The design addresses each text as if it were a single folio leaf and typeset according to traditional canons of book design which are rooted in early medieval manuscript production. Using some of Camille Henrot’s philosophical underpinnings – centred around her interests in Leibniz – we specified typefaces whose formal design foundations are rooted in the Enlightenment period and are of French origin. Typefaces designed during the Enlightenment tend to be anchored to rationalist principals. These typefaces are considered transitional, somewhere between an ‘old style’ and the modern types of the later nineteenth century. The letterforms used draw a fine line between classic and contemporary and have some interesting idiosyncrasies present. The general handling of the typefaces gestures towards traditional typesetting present in encyclopaedias which resonate with Henrot’s literary and archival references. These typefaces are contemporary re-readings of historical forms, and remnants of archival artefacts. The typefaces are chosen to embody some of the key defining aspects of Henrot’s work: excessive curiosity and an excess of principals. The design response highlights tensions between contemporary graphic design and traditional historical forms and methods of reproduction. This multi-modal response looks not only to the conceptual underpinning, but also to the form; bringing in pluralistic ways to reinterpret the conceptual/material relations already present, and in turn, to use design to create new relationships.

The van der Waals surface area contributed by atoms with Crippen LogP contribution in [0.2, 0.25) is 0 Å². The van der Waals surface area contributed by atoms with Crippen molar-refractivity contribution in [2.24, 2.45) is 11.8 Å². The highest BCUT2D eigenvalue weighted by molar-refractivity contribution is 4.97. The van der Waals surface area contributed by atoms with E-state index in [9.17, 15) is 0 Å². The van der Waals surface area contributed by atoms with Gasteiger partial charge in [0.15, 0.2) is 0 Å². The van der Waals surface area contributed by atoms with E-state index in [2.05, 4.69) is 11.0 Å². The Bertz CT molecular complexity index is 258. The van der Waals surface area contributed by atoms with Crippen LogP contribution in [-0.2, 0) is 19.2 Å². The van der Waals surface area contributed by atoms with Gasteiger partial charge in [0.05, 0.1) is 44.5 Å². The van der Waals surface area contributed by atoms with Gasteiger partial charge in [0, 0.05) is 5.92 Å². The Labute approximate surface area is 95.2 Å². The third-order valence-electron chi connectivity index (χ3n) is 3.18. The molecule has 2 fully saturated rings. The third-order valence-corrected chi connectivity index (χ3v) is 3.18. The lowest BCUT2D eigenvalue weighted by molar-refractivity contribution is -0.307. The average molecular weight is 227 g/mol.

Exhibition graphics for the NGV exhibition Camille Henrot: Is Today Tomorrow, responding to the artist's work and use of assemblage.
Exhibition graphics for the NGV exhibition Camille Henrot: Is Today Tomorrow, including way-finding, title wall, labels and didactics. The graphic approach was to layer materials, responding to Henrot’s use of assemblage. The graphics have dual presence being both on leaning planes as well as imprinting itself on the wall beneath. The graphic design highlights the tension between the analogue and the digital, the material and the immaterial, which was achieved through the layering of paint onto the shadows cast by the structural panels.
The brief tasked was designing a visual identity system to sit alongside the work of contemporary artist Camille Henrot. Henrot’s work is diverse spanning media including sculpture, drawing, video and installation; addressing many existential concerns, Henrot often uses techniques of assemblage. The work is often in dialogue with other disciplines including anthropology, museology, literature, philosophy and mythology. Given the intertextual nature of the work on display this brief required a response that is conceptually rich but not formally overpowering. A title wall is required, as well as a methodology for the display of contextual information for each room in the exhibition. The materials used must comply with strict parameters defined by conservation, as well as adhering to accessibility requirements for a public institution.
This project was developed by: